Tuesday, March 19, 2019

State Regulators to Re-examine PNM’s EIM Membership

By Hudson Sangree

New Mexico’s Public Regulation Commission vacated an order earlier this month that had paved the way for Public Service Company of New Mexico (PNM) to join CAISO’s Western Energy Imbalance Market by the spring of 2021.

The move surprised many. The effort for PNM to join the EIM was largely uncontroversial and received unanimous support from the PRC’s five elected commissioners on Dec. 20. But the commission decided to revisit its decision after Albuquerque’s water agency protested the December ruling and after two new commissioners were sworn in this year.

PNM doesn’t need the commission’s approval to join the EIM because it does not involve the transfer of any of the company’s assets and market participation is strictly voluntary.

Proponents say New Mexico’s ample wind and solar power would be a valuable addition to the Western Energy Imbalance Market. | U.S. Department of Energy

The case (18-00261-UT) instead dealt with PNM’s request for an order governing the accounting treatment of costs related to joining the EIM. The commission’s December order authorized PNM to recover its expenses in a future rate case.

Now, however, PNM and some environmental groups worry the PRC’s latest move could delay PNM’s membership in the EIM for another year and cost ratepayers $10 million in projected annual benefits.

“Until a new order is issued, PNM will not undertake efforts to join the Energy Imbalance Market,” Western Resource Advocates argued in an emergency motion to the PRC. “Likewise, because it takes two years of preparation to join the EIM, there is a queue to join and a deadline of April 1 in each year, unless the commission issues an order quickly. … New Mexico will lose one year of substantial economic and environmental benefits.”

The Coalition for Clean Affordable Energy joined WRA in its motion, and the Natural Resources Defense Council said in a news release that the commission’s action was a “step backwards” in state efforts to use more renewable energy.

PNM said in it was disappointed by the commission’s move.

“PNM’s decision to join the EIM was dependent on the commission’s December 2018 approval,” Thomas Fallgren, vice president of generation, said in a statement emailed to RTO Insider. “PNM has suspended all work on the Energy Imbalance Market due to today’s actions. Any further delays or changes of the December order may jeopardize our ability to reap the customer benefits.”

In a brief order Feb. 6 vacating its December ruling, the PRC did not explain the reasons for its action. It merely said it had the legal authority to rehear the case at the request of the Albuquerque Bernalillo County Water Utility Authority.

The water utility had argued that the cost-recovery decision was made too hastily by a commission that included members near the end of their terms.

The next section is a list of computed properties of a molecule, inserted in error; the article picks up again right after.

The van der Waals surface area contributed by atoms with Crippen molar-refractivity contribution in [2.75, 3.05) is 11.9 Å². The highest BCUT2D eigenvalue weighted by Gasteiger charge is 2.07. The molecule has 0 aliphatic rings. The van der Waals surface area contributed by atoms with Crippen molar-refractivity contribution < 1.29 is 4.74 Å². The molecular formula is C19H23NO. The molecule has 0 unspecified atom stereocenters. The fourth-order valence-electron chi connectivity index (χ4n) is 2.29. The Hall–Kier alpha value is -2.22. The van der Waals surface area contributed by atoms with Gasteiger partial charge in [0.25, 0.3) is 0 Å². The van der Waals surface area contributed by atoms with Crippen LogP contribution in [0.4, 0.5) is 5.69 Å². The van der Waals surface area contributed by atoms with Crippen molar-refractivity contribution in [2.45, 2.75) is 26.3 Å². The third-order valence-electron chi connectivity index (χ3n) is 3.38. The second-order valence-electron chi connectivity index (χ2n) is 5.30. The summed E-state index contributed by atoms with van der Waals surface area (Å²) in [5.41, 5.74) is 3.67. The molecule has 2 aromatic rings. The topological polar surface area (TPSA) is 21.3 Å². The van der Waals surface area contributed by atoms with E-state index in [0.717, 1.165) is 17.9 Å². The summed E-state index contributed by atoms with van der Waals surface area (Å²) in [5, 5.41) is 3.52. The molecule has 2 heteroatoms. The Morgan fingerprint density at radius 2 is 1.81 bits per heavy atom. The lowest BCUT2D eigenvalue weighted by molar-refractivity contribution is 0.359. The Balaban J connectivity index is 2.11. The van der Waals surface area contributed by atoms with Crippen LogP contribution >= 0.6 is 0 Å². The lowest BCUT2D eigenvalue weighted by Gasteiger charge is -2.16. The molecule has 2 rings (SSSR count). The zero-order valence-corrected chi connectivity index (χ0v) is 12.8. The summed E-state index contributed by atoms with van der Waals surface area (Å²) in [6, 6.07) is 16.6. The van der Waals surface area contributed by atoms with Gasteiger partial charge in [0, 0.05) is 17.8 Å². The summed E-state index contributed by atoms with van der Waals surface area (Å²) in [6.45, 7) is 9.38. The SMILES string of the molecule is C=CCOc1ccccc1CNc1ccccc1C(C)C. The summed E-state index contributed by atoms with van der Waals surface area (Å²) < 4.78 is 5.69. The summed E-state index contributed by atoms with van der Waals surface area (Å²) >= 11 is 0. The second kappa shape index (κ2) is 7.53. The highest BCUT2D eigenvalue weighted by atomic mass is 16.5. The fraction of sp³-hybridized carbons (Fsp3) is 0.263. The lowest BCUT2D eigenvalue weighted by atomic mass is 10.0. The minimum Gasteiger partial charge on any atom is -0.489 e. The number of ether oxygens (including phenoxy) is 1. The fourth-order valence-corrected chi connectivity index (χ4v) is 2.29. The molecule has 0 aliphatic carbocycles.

“The procedural record in this case establishes that the commission only had hours to review the hearing transcript, evidence introduced into the record during the hearing, briefs filed by the [water authority], PNM and staff, and the proposed order on accounting treatment,” the water utility’s lawyers wrote in their brief.

“Given the time for this review and the voluminous record to review, a thorough review by commissioners of this material was impossible as a practical matter,” it said. “Such a rush to judgment by departing commissioners is problematic and should not bind the present commission to an ill-advised course of action.”

The water utility contended PNM should be required to file quarterly reports on its EIM benefits and shouldn’t be guaranteed a return on investment, with ratepayers bearing the risk.

“It is axiomatic that the commission is the surrogate for the marketplace, and if PNM were operating in the marketplace, rather than as a regulated monopoly, it would not be guaranteed recovery of its investments,” the water utility’s lawyers wrote in a Jan. 17 application to reopen the case.

Further action by the PRC is pending. It remained unclear if the commission will hold another hearing or, as Western Resource Advocates urged, decide the case on the record before it to expedite a decision.

CAISO, which did not comment on the PRC’s action, says the EIM has generated $565 million in benefits for its members since its founding in November 2014.

The EIM’s membership consists of CAISO, PacifiCorp, Arizona Public Service, Idaho Power, NV Energy, Portland General Electric, Puget Sound Energy and Powerex. The Los Angeles Department of Water and Power, the Sacramento Municipal Utility District and four other entities, including PNM, are scheduled to join between 2019 and 2021.

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